Church-led peace march brings cessation of violence in El Salvador

Bishop Medardo E. Gómez Soto (middle), seen here at the 2013 LAC church leadership conference in Nicaragua, invited churches in Latin America and the Caribbean for prayers of solidarity as the Salvadoran Lutheran Church's Pastoral Initiative for Life and Peace program appeals for peace in El Salvador. Photo: LWF/Hellen Ríos

Salvadoran Lutheran Church leads peace initiative

(LWI) - Some Salvadoran gangs responsible for much of the country’s widespread violence have announced a cessation of violence following a peace march organized by the Salvadoran Lutheran Church (ILS) in the capital San Salvador.

“Yes to peace, God bless El Salvador, yes to the desired peace,” were the slogans as thousands joined the ILS Pastoral Initiative for Life and Peace (IPAZ). The church had invited sister churches worldwide to pray together as it conducted the march on 27 October.

The Lutheran World Federation (LWF) member church responded by thanking God and the worldwide community for its support as the reduction in violence became the reality. It is hoped the gangs’ commitment will inspire others to follow suit.

Bishop Medardo E. Gómez Soto said the Central American country faces a difficult situation because of the widespread violence. Part of the Lutheran church’s work is peace building initiatives and public advocacy aimed at ending the violence. The global Lutheran communion’s solidarity with the Salvadoran church and others affected by similar violence in the region includes a 2012 public statement by the LWF Council urging governments there to “hear the cries of their people” and protect human rights.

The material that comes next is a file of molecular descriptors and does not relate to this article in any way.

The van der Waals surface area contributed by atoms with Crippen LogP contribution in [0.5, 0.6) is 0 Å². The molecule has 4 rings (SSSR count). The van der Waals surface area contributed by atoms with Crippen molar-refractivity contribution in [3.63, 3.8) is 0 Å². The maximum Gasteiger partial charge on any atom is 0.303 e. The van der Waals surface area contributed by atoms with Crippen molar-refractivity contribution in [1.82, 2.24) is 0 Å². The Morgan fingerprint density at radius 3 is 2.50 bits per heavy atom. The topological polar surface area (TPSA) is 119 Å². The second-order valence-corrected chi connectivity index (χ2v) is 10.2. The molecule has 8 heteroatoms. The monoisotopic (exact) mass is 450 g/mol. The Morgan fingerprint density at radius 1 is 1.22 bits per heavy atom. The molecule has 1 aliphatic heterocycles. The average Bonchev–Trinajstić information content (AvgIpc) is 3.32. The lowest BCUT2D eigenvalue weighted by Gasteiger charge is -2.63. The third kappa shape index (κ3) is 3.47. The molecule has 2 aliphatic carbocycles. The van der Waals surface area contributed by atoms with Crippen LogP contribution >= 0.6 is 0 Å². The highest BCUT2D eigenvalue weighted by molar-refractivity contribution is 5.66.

“I want to inform you that the violence has grown so great that it is affecting the life of the nation and is causing other problems such as migration, economic troubles and even mental stress, and other consequences that Salvadorans are living through,” Gomez wrote.

Some 5,000 people are murdered in the country every year, making it one of the deadliest nations that is not at war. In October it was reported that on one day alone, at least 220 people were killed. Much of the violence is gang related.

"We want to make a loud scream and cry to stop all the violence that is agitating the country,” Gomez declared. “We will present our cry to our country, officials, gang members and everyone to stop the bloodshed.” 

Marchers converged on the Monument to the Divine Savior of the World, streaming from Cuscatlán Park, Redondel Masferrer and the Monument to the Constitution. They included members of all churches and society at large.

Threat to children, families and communities

During the event, a pastoral statement was read calling on all those groups terrorizing communities to immediately cease the violence and crime.

“Stop the recruitment of children especially. Stop all threats against families, communities, neighborhoods, settlements, townships, and forced eviction. Allow the free transit of people across the country,” the Lutheran bishop urged.

All LWF member churches in the Latin America and Caribbean (LAC) region were invited to join in prayer on the day or during the week, and in solidarity ask God to bring peace to the people of El Salvador. They were urged to encourage their leaders to help rebuild and heal the wounds that the violence is leaving.

Peace requires justice in the form of jobs, education and healthcare, the bishop noted. “Violence is a big business and the beneficiaries do not accept any peace process.”

LWF area secretary for LAC, Rev. Dr Patricia Cuyatti noted that while “peace is costly to build and achieve, church leaders in El Salvador are moved by the spirituality of justice, to realize it.” There are thousands of persons around the globe praying together and accompanying the IPAZ initiative, she added.


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